In 1929 he became the legal advisor to the Paris group of Hereditary Commanders. His legal opinion has been recorded in his book (in French) Emperor Paul I and his Russian Grand Priory, published in Paris in 1955. He states the Russian Grand Priory continued legally.
14. In 1973 a group of hereditary commanders met at the home of one of the members of the 1928 group in New York to add to the Paris initiative a priory in New York. This became the basis for the headquarters in 1977 following the death of all the leading members of the Paris Group (most hereditary commanders were to be found in the USA by then).
From all of these points, any reasonable scholar is forced to conclude a Russian tradition of the Order has survived to this day! Those within the tradition claim they are continuing, the Russian Grand Priory of the Order of St John of Jerusalem.
The full story of the survival of the Russian tradition has not been told.
What has got in the way, is (a) those who wish to discount the survival (using some form of suppressionist theory) and (b) the many mimic "Russian Orders" originating in the USA from a group led by a Charles Pichel 1953 onwards, who supplied a pre-history to his group, dating the beginnings to 1908 and crediting the beginnings to Russian hereditary commanders.
There is more than enough material on the Internet to discount Pichel's theory, rather than deal with it in this interview. But my aim is to tell the story fully in a book, hopefully later this year, or early next year. In this book I deal with those issues which get in the way, and to tell the full story. I also touch upon the main organisation, the Sovereign Military Order of Malta and its allies, plus the mimic "Orders" ending with a plea, for a re-assessment of the historical place of the Russian Order.
You are Chancellor of the Priory of the British Isles of the Sovereign Order of Orthodox Knights Hospitaller of St. John of Jerusalem. Do you consider it a separate Order from the Sovereign Military Order of Malta or a separate branch? Also, given your membership of an Order, how independent can your research be?
I have already touched upon the survival of the Russian tradition of St John. The headquarters are in New York. For an Order which claims to be Russian, the day to day leadership is of Russian Nobles Count Nicholas Bobrinskoy is the Grand Prior. I am secretary to the British branch. Again membership includes those of Russian hereditary commander's families, who are entitled to join by virtue of the rules on 1799. Some may question how we are an "Order", when there is the "Sovereign Military Order of Malta" (SMOM) who consider themselves to be the only survivors of the ancient medieval Order.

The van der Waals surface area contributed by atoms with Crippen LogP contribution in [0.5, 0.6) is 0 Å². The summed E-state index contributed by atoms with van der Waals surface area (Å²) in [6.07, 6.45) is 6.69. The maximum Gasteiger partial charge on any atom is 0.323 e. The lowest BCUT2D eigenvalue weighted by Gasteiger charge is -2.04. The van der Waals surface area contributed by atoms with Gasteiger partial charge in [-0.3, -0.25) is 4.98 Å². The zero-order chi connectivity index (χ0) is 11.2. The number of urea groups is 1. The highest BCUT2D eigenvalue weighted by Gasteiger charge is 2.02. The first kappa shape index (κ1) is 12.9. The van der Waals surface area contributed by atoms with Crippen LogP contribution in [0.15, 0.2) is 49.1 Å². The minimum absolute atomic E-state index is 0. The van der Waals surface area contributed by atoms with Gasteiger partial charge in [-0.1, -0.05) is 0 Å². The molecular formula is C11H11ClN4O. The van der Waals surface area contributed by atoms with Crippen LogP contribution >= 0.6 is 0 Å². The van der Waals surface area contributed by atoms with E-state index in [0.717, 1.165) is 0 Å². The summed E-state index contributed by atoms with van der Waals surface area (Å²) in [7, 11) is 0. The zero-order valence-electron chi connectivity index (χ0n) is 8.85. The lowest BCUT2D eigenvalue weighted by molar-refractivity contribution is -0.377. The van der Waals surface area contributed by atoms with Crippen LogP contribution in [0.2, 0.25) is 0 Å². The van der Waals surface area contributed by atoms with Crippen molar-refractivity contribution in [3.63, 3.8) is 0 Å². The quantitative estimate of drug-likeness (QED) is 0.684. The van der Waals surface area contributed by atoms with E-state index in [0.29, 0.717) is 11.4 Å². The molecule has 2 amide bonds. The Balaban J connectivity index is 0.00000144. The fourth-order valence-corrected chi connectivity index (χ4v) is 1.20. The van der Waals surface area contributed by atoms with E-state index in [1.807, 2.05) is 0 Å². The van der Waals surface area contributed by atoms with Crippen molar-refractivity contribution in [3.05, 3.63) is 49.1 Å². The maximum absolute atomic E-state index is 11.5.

While some may consider the
British Royal Order as part of the Order, and the Johanniterorden,
from what I have read, thw SMOM accept them on the basis that the former
is a Royal Order (it is not a British State Order), and the latter has state
|Although the fiscal relationship was broken in 1810/1811, since
1809 the Russian Grand Priory has never had its own Grand Master, but has
always acknowledge the Grand Magistracy of Rome - a fact which separates
it from the many mimic "Russian Orders".
The present name, which introduced the question, was one, forced on the Order, when registering a corporate status in the USA in 1977. Sadly the many mimic Orders had taken the proper title, or variations of it.
As to independence of research - of course I come to the matter from a specific point of view. In the book I am writing, I warn people about that, and ask them to make an allowance. Both writings critical of the Russian tradition and apologising for it share one thing in common - they come from certain viewpoints. However the book is fully annotated, and makes reference to documentary evidence, which can be followed up by the reader. Some of the items are already on the Internet "www.knights-of-st-john.co.uk".
The Jesuit Order, which was suppressed in Catholic countries by a papal decree, was saved from extinction, ironically enough, by Catherine the Great of Russia and Frederick the Great of Prussia. Did something similar happen in the case of the Knights of Malta?
observation about the Jesuits does have some bearing on our subject. In his
Political Testament of 1752, Frederick the Great made it clear that he considered
religion as superstition and would not declare himself for one religion or
another. In that Testament he positively he discouraged all religious
persecution, valuing all people irrespective of their beliefs.
In my book Preservation and Progress, A Tale of Two Towns: Kaster and Bedburg ISBN: 99909 41-22-x (Pietà, Malta, 1995), I tell a story of how civil and religious strife between Catholics and Protestants was appeased through a farsighted plan for unity proposed by Knights in Malta, This anticipated and reflected the cordial relationship that exists between the Johanniter and the Malteser, the Catholic and the Protestant Knights of St John, SMOM and the "Alliance Order". Cannot a similar arrangement be negotiated between SMOM and the Orthodox Knights Hospitaller of St John of Jerusalem?
there was a long gestation period before the present situation was reached.
The SMOM in the post-war period sought the possibility of becoming trustees
of the holy sites in Jerusalem. Any support was valuable. The British Royal
Order, until then distanced from the SMOM, also welcomed, and perhaps sought,
some form of recognition.